In the Commons, the prevalence of ‘safe seats’ under Westminster’s First Past the Post voting system, means that once a seat is in an MP’s hands, it may be their’s for decades. It’s no wonder so many people feel disengaged from politics – in hundreds of seats, only one candidate seems to stand a chance.
This has the dual negative effect of reducing the potential for the UK Parliament to reflect the society it serves and at the same time incentivises dodgy deals.
Pale, male and stale – with a job for life
Despite measures to improve the diversity of candidates, it’s no good if they are standing in seats no candidate from their party could win. The number of winnable or marginal seats that could change is limited. As much as many would-be politicians claim to stand for equality, the reality is that they will fight tooth and nail to be selected for a safe seat. When it comes to parliamentary selections, it’s every white man for himself.
Without political parties imposing All Women Shortlists (AWS), we wouldn’t be even close to the level of female representation that have today. Even so, it’s been a battle.
Labour achieved its goal of getting 100 female MPs into Parliament in 1997 by using AWS to select candidates in half of all winnable seats. But that process wasn’t without pain. In some areas where an AWS was imposed, local party members refused to take part in the selection process.
By 2009, both the Conservatives and Liberal Democrats acknowledged the need for AWS to speed up the pace of change and in 2015 AWS was used for the selection of a few Conservative candidates.
The number of women MPs ever elected since 1918 only surpassed the number of male MPs sitting in parliament in 2016, whilst the number of black and minority ethnic MPs has only recently reached 10%.
Women only make up 34% of MPs
The record for most female MPs elected was broken at the 2019 election, which marked the first time that female representation in the House of Commons is more than 33%. It saw an increase in the percentage of women elected from both Conservative and Labour. Although 51% of Labour MPs are now women, the lack of any stop mechanism in party rules means preferential AWS shortlists may continue this rise until the legal exception sunsets in 2030.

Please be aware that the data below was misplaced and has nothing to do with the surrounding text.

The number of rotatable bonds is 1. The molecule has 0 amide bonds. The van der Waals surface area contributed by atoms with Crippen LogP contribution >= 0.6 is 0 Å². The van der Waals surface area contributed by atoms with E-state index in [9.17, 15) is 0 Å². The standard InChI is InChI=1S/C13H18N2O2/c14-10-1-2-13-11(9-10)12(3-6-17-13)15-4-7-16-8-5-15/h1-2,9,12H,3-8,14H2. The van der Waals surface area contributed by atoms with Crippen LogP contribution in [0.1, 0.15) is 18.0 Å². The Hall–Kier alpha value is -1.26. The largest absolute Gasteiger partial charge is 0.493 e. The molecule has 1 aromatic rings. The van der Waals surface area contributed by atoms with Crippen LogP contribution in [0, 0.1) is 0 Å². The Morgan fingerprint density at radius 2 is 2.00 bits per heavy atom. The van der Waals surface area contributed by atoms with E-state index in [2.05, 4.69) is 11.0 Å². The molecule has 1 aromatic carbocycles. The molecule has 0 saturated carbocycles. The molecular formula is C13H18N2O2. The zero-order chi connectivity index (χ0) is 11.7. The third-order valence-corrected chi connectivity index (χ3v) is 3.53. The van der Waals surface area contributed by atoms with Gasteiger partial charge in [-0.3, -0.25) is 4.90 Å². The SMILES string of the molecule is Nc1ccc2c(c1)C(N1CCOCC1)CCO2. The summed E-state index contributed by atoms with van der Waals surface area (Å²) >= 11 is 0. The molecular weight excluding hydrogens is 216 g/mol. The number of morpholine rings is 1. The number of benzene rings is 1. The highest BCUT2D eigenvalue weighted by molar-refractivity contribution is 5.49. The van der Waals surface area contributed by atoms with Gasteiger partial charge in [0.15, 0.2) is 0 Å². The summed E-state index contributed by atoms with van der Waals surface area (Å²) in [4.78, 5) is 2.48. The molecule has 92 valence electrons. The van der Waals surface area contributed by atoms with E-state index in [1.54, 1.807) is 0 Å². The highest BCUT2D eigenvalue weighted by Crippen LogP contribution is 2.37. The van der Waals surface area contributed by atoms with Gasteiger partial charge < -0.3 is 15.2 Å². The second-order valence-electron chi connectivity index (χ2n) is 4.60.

Countries with proportional electoral systems are generally more representative. The top-ranked democracies in the world for women’s representation – the Nordic states, Mexico, South Africa and Spain – all use forms of PR in their legislature. In addition, PR is an enabler of techniques for increasing women’s representation such as ‘zipping’ in which party lists alternate genders.
Instead, with just one seat up for grabs in each area, First Past the Post benefits the already-powerful. Of the 2019 parliamentary intake, 29% of MPs had been educated privately, compared to about 7% of the population (41% of Conservative MPs and 14% of Labour MPs attended independent schools). Of the 173 MPs who went to independent schools, 11 went to Eton. Only just over half of MPs (54%) went to a comprehensive school compared to 88% of the population.
Public funds pour into a handful of swing seats
As if missing out on huge swathes of the population who could be MPs, wasn’t bad enough, Westminster’s rigged voting system also creates an incentive for governments to funnel public funding to a handful of swing seats that they need to take power. This means there is an inbuilt incentive to distribute resources to certain areas, and not necessarily those with greatest need.
The Conservative ‘Town’s Fund’ – a £3.6 billion fund to improve towns across England and ‘level up’ regions – has been investigated by the Public Accounts Select Committee and a report published by the National Audit Office over concerns about the distribution of these funds. The Public Accounts Committee concluded that, “the selection process was not impartial” and that “although departmental officials scored and ranked all towns across England against a set of criteria, such as income deprivation, the selection process gave Ministers discretion to choose which individual towns would be eligible to bid.”
Bias towards Tory marginal seats
Academic research has shown that the ‘Towns Fund’ not only disproportionately favoured Conservative-held towns but specifically those in which the Conservative lead was marginal. The researchers also ruled out the possibility this was a coincidence. “The bias in favour of Conservative-held towns was sufficiently large to over-turn civil service recommendations not just on fine distinctions within broad categories but concerning the drift of the scheme as a whole.”
Proportional representation would bring an end to the ‘safe seat’ culture and remove the incentive for money to be poured into swing seats. It would also open up all seats for fairer competition not just between, but also within political parties.
As more trade unions come on board with the realisation that PR is the way forward, their next step needs to be more visible support for the policy by sharing information and opening up education opportunities to their members.